North Korea presents Obama with leadership test

PRAGUE Sun Apr 5, 2009 2:18pm EDT

President Barack Obama gestures during his meeting with European Commission President Josz Manuel Barroso at the E.U. Summit in Prague April 5, 2009. REUTERS/Jim Young

President Barack Obama gestures during his meeting with European Commission President Josz Manuel Barroso at the E.U. Summit in Prague April 5, 2009.

Credit: Reuters/Jim Young

PRAGUE (Reuters) - North Korea's missile launch presented U.S. President Barack Obama with a leadership test on Sunday during a European tour where he hoped to focus on the economy, Afghanistan and nuclear non-proliferation.

Obama, who took office in January, has tried to emphasize a consultative approach to foreign policy during an eight day-trip that began with an economic summit in London and included an open-air speech in Prague where he called for a world free of nuclear weapons.

Even before Obama delivered the Prague speech, which was to have been one of the focal points of the trip, it was overshadowed by the North Korean rocket launch.

Obama said Pyongyang's move was intended as a threat to countries "near and far."

"This action demands a response from the international community," he told reporters.

Obama's predecessor, President George W. Bush, faced a similar early test three months into his presidency in 2001 when a Chinese military plane collided with a U.S. electronic surveillance plane off a Hainan island.

A Chinese pilot was killed, and the U.S. plane made an emergency landing on the island. The crew was released 10 days later, and the plane was also later returned.

U.S. officials confirmed the launch just hours before Obama was to tell a crowd of thousands in the Czech Republic that the United States was ready to take steps on non-proliferation.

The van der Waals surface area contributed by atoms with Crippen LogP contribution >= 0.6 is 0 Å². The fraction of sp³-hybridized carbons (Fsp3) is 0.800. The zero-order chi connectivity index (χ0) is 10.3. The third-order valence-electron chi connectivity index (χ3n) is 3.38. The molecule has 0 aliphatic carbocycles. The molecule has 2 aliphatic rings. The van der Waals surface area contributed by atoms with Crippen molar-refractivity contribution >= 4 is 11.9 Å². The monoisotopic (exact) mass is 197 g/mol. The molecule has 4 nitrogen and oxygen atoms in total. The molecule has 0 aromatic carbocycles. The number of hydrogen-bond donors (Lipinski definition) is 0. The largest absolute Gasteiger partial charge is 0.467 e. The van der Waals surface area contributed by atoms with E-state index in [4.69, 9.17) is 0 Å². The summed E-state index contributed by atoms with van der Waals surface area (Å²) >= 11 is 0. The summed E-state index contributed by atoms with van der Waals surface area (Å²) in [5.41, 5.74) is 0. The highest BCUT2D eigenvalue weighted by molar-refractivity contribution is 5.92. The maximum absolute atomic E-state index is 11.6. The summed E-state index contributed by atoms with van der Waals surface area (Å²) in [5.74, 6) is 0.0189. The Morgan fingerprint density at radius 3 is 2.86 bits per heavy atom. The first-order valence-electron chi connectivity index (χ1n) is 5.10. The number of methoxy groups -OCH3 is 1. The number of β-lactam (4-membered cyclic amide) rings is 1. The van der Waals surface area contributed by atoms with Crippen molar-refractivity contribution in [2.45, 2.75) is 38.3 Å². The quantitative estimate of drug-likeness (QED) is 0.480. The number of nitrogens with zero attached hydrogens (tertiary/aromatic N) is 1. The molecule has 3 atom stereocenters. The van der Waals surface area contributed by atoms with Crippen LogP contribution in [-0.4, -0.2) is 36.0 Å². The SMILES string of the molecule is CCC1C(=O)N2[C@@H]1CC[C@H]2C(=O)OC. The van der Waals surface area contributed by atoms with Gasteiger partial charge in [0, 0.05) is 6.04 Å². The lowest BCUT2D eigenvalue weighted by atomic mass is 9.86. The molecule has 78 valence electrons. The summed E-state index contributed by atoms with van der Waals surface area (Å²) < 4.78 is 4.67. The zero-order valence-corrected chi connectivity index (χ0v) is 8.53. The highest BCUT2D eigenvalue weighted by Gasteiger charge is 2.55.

Aides said his call for the scrapping of all atomic weapons would lend credibility to Obama's efforts to resolve the nuclear disputes with North Korea and Iran.

The speech in a cobbled square in Prague was meant to be an uplifting event.

A crowd, which the White House said numbered more than 20,000, cheered when Obama and his wife Michelle took the stage. Music by the Irish rock band U2 blared from speakers.

In a scene reminiscent of his presidential campaign, the event was displayed on a giant video screen.

The theme of non-proliferation was likely to resonate with audiences in Europe, where there is strong anti-war feeling.


Earlier in his trip, Obama attended a NATO summit on the border of France and Germany where he tried to persuade reluctant Europeans to contribute more to the Afghanistan war effort.

At the NATO summit and at an earlier meeting in London of the Group of 20 developed and emerging economies, Obama tried to emphasize a break with Bush, who was unpopular in Europe and was criticized for a "go-it-alone" approach to foreign affairs.

Obama's rise to prominence in the United States was partly based on an image he cultivated as someone able to bridge political and social divides.

At the G20 summit, Obama spoke of the importance of reaching a consensus after the leaders argued over how to approach fiscal stimulus and revamping financial regulation.

At the NATO meeting, there was acrimony when Turkey objected to a push by several European countries to have Danish Prime Minister Anders Fogh Rasmussen appointed as the alliance's next leader.

Obama aides pointed out his role in brokering a meeting between Rasmussen and Turkish President Abdullah Gul. Turkey was persuaded to drop its objections and NATO members unanimously approved Rasmussen as secretary-general.

The next day, U.S. officials confirmed North Korea had launched a rocket. White House spokesman Robert Gibbs said he woke Obama at his Prague hotel to give him the news.

Obama will put his skills as a consensus builder to the test again as he seeks to win support in the United Nations Security Council for a response to North Korea. The council was scheduled to meet later Sunday to consider Pyongyang's action.

(Reporting by Caren Bohan and Matt Spetalnick; editing by Andrew Dobbie)